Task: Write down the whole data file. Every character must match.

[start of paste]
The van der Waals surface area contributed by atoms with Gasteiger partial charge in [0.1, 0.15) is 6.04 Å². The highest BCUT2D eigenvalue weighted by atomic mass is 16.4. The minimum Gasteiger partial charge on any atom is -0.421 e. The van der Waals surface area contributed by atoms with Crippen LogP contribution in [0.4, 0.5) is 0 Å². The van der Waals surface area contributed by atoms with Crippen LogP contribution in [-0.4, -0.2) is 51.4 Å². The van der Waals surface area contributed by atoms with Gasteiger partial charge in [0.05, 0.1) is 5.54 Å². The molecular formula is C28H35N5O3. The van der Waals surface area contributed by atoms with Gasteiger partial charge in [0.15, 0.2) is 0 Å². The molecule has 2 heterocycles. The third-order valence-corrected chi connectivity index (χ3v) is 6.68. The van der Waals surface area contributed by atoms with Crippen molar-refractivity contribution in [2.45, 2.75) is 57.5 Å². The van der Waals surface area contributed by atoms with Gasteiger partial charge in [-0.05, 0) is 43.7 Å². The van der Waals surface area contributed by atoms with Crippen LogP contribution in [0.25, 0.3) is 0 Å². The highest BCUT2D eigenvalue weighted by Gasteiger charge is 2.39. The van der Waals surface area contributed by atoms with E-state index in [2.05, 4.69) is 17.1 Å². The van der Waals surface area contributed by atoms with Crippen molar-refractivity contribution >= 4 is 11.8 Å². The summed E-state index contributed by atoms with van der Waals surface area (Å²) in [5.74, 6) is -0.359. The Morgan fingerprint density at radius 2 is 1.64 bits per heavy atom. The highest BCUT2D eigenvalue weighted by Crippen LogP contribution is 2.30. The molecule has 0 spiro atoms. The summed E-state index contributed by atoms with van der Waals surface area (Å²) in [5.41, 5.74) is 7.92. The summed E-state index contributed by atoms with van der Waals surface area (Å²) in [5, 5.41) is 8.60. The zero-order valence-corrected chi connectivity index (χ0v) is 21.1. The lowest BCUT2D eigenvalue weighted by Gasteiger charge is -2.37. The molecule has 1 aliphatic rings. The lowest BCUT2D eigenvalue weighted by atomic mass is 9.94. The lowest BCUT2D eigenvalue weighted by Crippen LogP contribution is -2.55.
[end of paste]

The van der Waals surface area contributed by atoms with Gasteiger partial charge in [0.1, 0.15) is 6.04 Å². The highest BCUT2D eigenvalue weighted by atomic mass is 16.4. The minimum Gasteiger partial charge on any atom is -0.421 e. The van der Waals surface area contributed by atoms with Crippen LogP contribution in [0.4, 0.5) is 0 Å². The van der Waals surface area contributed by atoms with Crippen LogP contribution in [-0.4, -0.2) is 51.4 Å². The van der Waals surface area contributed by atoms with Gasteiger partial charge in [0.05, 0.1) is 5.54 Å². The molecular formula is C28H35N5O3. The van der Waals surface area contributed by atoms with Gasteiger partial charge in [0.15, 0.2) is 0 Å². The molecule has 2 heterocycles. The third-order valence-corrected chi connectivity index (χ3v) is 6.68. The van der Waals surface area contributed by atoms with Crippen molar-refractivity contribution in [2.45, 2.75) is 57.5 Å². The van der Waals surface area contributed by atoms with Gasteiger partial charge in [-0.05, 0) is 43.7 Å². The van der Waals surface area contributed by atoms with Crippen LogP contribution in [0.25, 0.3) is 0 Å². The highest BCUT2D eigenvalue weighted by Gasteiger charge is 2.39. The van der Waals surface area contributed by atoms with E-state index in [2.05, 4.69) is 17.1 Å². The van der Waals surface area contributed by atoms with Crippen molar-refractivity contribution >= 4 is 11.8 Å². The summed E-state index contributed by atoms with van der Waals surface area (Å²) in [5.74, 6) is -0.359. The Morgan fingerprint density at radius 2 is 1.64 bits per heavy atom. The highest BCUT2D eigenvalue weighted by Crippen LogP contribution is 2.30. The molecule has 0 spiro atoms. The summed E-state index contributed by atoms with van der Waals surface area (Å²) in [5.41, 5.74) is 7.92. The summed E-state index contributed by atoms with van der Waals surface area (Å²) in [5, 5.41) is 8.60. The zero-order valence-corrected chi connectivity index (χ0v) is 21.1. The lowest BCUT2D eigenvalue weighted by Gasteiger charge is -2.37. The molecule has 1 aliphatic rings. The lowest BCUT2D eigenvalue weighted by atomic mass is 9.94. The lowest BCUT2D eigenvalue weighted by Crippen LogP contribution is -2.55.